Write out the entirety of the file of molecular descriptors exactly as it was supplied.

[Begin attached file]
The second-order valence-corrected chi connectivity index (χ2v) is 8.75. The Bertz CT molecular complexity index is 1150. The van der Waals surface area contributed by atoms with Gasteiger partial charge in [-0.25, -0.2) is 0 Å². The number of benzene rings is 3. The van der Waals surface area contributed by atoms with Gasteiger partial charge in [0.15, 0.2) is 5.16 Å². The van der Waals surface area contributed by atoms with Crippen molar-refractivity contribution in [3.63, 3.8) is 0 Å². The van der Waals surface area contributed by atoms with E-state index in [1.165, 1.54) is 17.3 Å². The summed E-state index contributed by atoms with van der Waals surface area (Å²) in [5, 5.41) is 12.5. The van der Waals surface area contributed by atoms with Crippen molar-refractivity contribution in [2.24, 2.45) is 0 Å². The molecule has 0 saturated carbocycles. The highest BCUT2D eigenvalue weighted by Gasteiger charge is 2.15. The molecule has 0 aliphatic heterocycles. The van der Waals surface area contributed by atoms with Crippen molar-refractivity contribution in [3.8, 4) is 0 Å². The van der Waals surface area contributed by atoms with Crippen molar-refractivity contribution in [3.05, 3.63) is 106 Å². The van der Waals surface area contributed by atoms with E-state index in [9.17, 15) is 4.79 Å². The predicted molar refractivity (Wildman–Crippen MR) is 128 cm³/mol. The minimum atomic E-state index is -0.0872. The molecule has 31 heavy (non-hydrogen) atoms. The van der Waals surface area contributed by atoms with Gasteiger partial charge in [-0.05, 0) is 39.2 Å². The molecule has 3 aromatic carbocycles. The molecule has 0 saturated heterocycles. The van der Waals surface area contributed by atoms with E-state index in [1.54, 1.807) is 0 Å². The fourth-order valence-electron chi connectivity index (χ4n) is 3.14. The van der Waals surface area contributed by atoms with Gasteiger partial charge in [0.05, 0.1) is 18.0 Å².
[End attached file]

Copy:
The second-order valence-corrected chi connectivity index (χ2v) is 8.75. The Bertz CT molecular complexity index is 1150. The van der Waals surface area contributed by atoms with Gasteiger partial charge in [-0.25, -0.2) is 0 Å². The number of benzene rings is 3. The van der Waals surface area contributed by atoms with Gasteiger partial charge in [0.15, 0.2) is 5.16 Å². The van der Waals surface area contributed by atoms with Crippen molar-refractivity contribution in [3.63, 3.8) is 0 Å². The van der Waals surface area contributed by atoms with E-state index in [1.165, 1.54) is 17.3 Å². The summed E-state index contributed by atoms with van der Waals surface area (Å²) in [5, 5.41) is 12.5. The van der Waals surface area contributed by atoms with Crippen molar-refractivity contribution in [2.24, 2.45) is 0 Å². The molecule has 0 saturated carbocycles. The highest BCUT2D eigenvalue weighted by Gasteiger charge is 2.15. The molecule has 0 aliphatic heterocycles. The van der Waals surface area contributed by atoms with Crippen molar-refractivity contribution in [3.8, 4) is 0 Å². The van der Waals surface area contributed by atoms with Crippen molar-refractivity contribution in [3.05, 3.63) is 106 Å². The van der Waals surface area contributed by atoms with E-state index in [9.17, 15) is 4.79 Å². The predicted molar refractivity (Wildman–Crippen MR) is 128 cm³/mol. The minimum atomic E-state index is -0.0872. The molecule has 31 heavy (non-hydrogen) atoms. The van der Waals surface area contributed by atoms with Gasteiger partial charge in [-0.05, 0) is 39.2 Å². The molecule has 3 aromatic carbocycles. The molecule has 0 saturated heterocycles. The van der Waals surface area contributed by atoms with E-state index in [1.54, 1.807) is 0 Å². The fourth-order valence-electron chi connectivity index (χ4n) is 3.14. The van der Waals surface area contributed by atoms with Gasteiger partial charge in [0.05, 0.1) is 18.0 Å².